“There’s my bag,” Mindy says. She reaches beneath her and pulls out a bulging, white, mucousy sac that deflates as soon as she touches it.
“Close the sink,” she says, then drops the bag in.
She checks herself. “The baby’s still way up there.”
Mindy’s interest in birth began when she was 17. She found an old book called Spiritual Midwifery that told stories of birth as a natural, even spiritual experience. It was instantly clear that “part of our birthright as women is this amazing process of pregnancy, of life-bringing.” Yet it never seemed that way on TV or in movies.
Those women were always shown demanding drugs and screaming in demonic voices. It was doctors who knew what to do, not pregnant women.
‘Birth is naturally safe’
“We’ve put birth in the same category with illness and disease and it’s never belonged there,” said Carla Hartley of Redondo Beach, founder of Trust Birth and the Ancient Art Midwifery Institute. “Birth is naturally safe, but we’ve allowed it to be taken over by the medical community.
“Our bodies were designed to finish what we started.”
Mindy feels the baby’s head descend. She gets on her hands and knees and lets out a guttural moan.
She reaches beneath her to feel his head emerge, and she holds him as the rest of his tiny body glides out, covered in a sheer whitish slime.
The umbilical cord is a thick, wavy blue braid. It is 8:55 a.m., Jan. 25, 2004. Psalm Victor is born.
Mindy immediately brings her new son to her heart. She lays him on the towel that covers the floor and gently strokes his chest.
“Oh, big boy,” she says with relief, love and exhaustion.
One down, one to go.
In 2001, one in 33 births was a twin, according to Barbara Luke of WebMD.com. About half of all twins are born vaginally, she said. But when one is in a breech position or the second twin is larger than the first, the babies are usually delivered via cesarean section.
Taking a risk
“Twins are very complicated,” said Dr. Jeffrey Cowan, chief of obstetrics at Torrance Memorial Medical Center. Delivering twins safely at home, unattended, is “way out as far as an exception,” he said.
After 15 minutes of bonding with Psalm, contractions begin again. Mindy clamps his cord and uses a shoelace to tie off her end. It’s white but dotted with blood.
She sits on the toilet and holds onto the sink, swaying her upper body back and forth. Her thick brown curls fall against her face.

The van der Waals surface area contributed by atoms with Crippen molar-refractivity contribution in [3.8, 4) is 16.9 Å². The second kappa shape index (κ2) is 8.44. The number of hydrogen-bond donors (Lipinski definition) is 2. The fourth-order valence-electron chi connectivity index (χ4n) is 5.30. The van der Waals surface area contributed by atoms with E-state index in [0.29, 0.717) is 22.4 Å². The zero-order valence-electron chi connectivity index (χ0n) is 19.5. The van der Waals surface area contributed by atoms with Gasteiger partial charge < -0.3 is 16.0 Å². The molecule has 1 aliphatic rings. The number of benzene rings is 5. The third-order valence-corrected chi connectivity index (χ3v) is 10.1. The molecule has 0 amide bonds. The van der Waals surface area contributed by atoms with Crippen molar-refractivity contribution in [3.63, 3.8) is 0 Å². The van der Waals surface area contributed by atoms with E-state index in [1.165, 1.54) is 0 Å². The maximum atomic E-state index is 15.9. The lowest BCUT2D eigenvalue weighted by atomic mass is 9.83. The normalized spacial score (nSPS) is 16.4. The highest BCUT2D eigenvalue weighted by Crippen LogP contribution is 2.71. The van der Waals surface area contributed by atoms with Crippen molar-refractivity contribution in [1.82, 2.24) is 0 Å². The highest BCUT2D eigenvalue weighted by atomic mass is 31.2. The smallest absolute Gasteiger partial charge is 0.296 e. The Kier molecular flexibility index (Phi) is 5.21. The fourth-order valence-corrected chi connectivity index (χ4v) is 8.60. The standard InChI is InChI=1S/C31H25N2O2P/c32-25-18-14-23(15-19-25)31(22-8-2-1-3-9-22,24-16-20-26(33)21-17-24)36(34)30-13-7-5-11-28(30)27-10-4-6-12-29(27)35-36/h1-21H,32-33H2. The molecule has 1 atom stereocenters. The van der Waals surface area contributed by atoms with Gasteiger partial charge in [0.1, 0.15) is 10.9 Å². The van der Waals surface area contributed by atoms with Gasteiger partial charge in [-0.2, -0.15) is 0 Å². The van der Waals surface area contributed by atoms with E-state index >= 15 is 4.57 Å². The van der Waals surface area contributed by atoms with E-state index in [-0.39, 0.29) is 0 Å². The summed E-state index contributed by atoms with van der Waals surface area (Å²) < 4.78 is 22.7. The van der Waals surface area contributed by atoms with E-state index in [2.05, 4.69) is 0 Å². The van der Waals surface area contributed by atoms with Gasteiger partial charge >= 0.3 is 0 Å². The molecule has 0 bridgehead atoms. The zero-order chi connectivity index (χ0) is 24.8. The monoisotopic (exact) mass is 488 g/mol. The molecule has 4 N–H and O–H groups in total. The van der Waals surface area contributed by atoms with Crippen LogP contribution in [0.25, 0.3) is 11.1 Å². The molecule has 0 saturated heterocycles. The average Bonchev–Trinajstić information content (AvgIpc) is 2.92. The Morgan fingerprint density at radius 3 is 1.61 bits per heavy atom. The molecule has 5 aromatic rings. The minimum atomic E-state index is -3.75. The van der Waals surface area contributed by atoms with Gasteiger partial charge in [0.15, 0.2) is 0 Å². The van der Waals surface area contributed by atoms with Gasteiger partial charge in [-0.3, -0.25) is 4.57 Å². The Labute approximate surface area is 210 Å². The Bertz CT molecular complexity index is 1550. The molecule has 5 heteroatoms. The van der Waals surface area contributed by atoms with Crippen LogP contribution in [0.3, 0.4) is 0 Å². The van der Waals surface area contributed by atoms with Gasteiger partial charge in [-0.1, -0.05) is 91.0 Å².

She stands, huge belly dangling, then sits again. She sips from the water bottle, tearing off the cap, and moans loudly.
“Want to get in the tub?” Alex asks.
“I’m going to stay right here,” she says, her voice heavy with breath. “I’ll get in the tub after they’re born. It’ll be nice to be relaxed.”
The contractions intensify, and she knows it’s time. She braces herself against the tub as she crawls onto her knees.
The water in the toilet is red with blood. The shoelace dangles from her body.
She reaches inside to check herself. What is that she feels? Is the baby’s hand near her face?
A foot comes out, along with a few drops of blood.
The foot emerges
“I see the foot. There’s the foot. What do you want me to do?” Alex asks.
“Nothing,” she says. “Just film.”
The baby is kicking her way out.
In her mind, Mindy knows that this type of breech birth is considered risky, especially in twins. If she was in the hospital, right now they’d be wheeling her into surgery.
My body knows what to do, she reminds herself.
She groans. The second foot slides out.
The body follows.
Mindy moans loudly as she pushes out the head. Her daughter is born with a splatter of blood. A train roars by outside.
“Oh, big girl, big girl,” Mindy says. “Oh my God. Hi baby. Hi precious girl.”
She caresses the nearly 9-pound newborn body and lovingly strokes her face.
“Look how big you are,” she says, turning to her husband. “Oh my God, they’re here.”
It is 9:22 a.m.
“You came out a funny way,” she tells Zoya Olga. “Mommy’s so proud of you. You did a great job.”Find out more
* Go to: www.earthbirthproductions.com; www.trustbirth.com.
Want to go?
* Mindy Goorchenko will lead a 10-week Birthworks childbirth education series beginning at 7:30 p.m. June 23 at The Path, 813 Torrance Blvd., Redondo Beach. Cost is $275 per couple. For information, call 310-809-2287.